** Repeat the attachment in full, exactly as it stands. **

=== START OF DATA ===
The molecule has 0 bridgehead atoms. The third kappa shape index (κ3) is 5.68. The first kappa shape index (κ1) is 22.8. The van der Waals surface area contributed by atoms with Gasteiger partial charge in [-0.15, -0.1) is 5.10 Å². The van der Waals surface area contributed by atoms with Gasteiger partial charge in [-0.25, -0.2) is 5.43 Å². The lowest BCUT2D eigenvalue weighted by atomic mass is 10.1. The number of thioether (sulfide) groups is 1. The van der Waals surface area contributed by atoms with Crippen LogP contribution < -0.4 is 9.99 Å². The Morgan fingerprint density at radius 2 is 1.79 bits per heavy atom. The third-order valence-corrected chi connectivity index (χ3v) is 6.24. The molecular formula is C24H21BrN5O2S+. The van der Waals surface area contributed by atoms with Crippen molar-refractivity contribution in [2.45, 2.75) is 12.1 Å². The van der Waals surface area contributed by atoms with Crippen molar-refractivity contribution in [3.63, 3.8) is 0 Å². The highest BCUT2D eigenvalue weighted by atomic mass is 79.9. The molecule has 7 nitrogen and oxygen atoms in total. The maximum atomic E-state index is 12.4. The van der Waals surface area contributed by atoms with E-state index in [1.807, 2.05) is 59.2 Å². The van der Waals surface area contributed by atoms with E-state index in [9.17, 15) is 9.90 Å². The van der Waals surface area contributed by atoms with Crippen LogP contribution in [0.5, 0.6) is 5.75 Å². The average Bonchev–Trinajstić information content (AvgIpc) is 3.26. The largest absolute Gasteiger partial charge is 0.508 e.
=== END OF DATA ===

The molecule has 0 bridgehead atoms. The third kappa shape index (κ3) is 5.68. The first kappa shape index (κ1) is 22.8. The van der Waals surface area contributed by atoms with Gasteiger partial charge in [-0.15, -0.1) is 5.10 Å². The van der Waals surface area contributed by atoms with Gasteiger partial charge in [-0.25, -0.2) is 5.43 Å². The lowest BCUT2D eigenvalue weighted by atomic mass is 10.1. The number of thioether (sulfide) groups is 1. The van der Waals surface area contributed by atoms with Crippen LogP contribution < -0.4 is 9.99 Å². The Morgan fingerprint density at radius 2 is 1.79 bits per heavy atom. The third-order valence-corrected chi connectivity index (χ3v) is 6.24. The molecular formula is C24H21BrN5O2S+. The van der Waals surface area contributed by atoms with Crippen molar-refractivity contribution in [2.45, 2.75) is 12.1 Å². The van der Waals surface area contributed by atoms with Crippen molar-refractivity contribution in [3.63, 3.8) is 0 Å². The highest BCUT2D eigenvalue weighted by atomic mass is 79.9. The molecule has 7 nitrogen and oxygen atoms in total. The maximum atomic E-state index is 12.4. The van der Waals surface area contributed by atoms with E-state index in [1.807, 2.05) is 59.2 Å². The van der Waals surface area contributed by atoms with E-state index in [9.17, 15) is 9.90 Å². The van der Waals surface area contributed by atoms with Crippen LogP contribution in [0.5, 0.6) is 5.75 Å². The average Bonchev–Trinajstić information content (AvgIpc) is 3.26. The largest absolute Gasteiger partial charge is 0.508 e.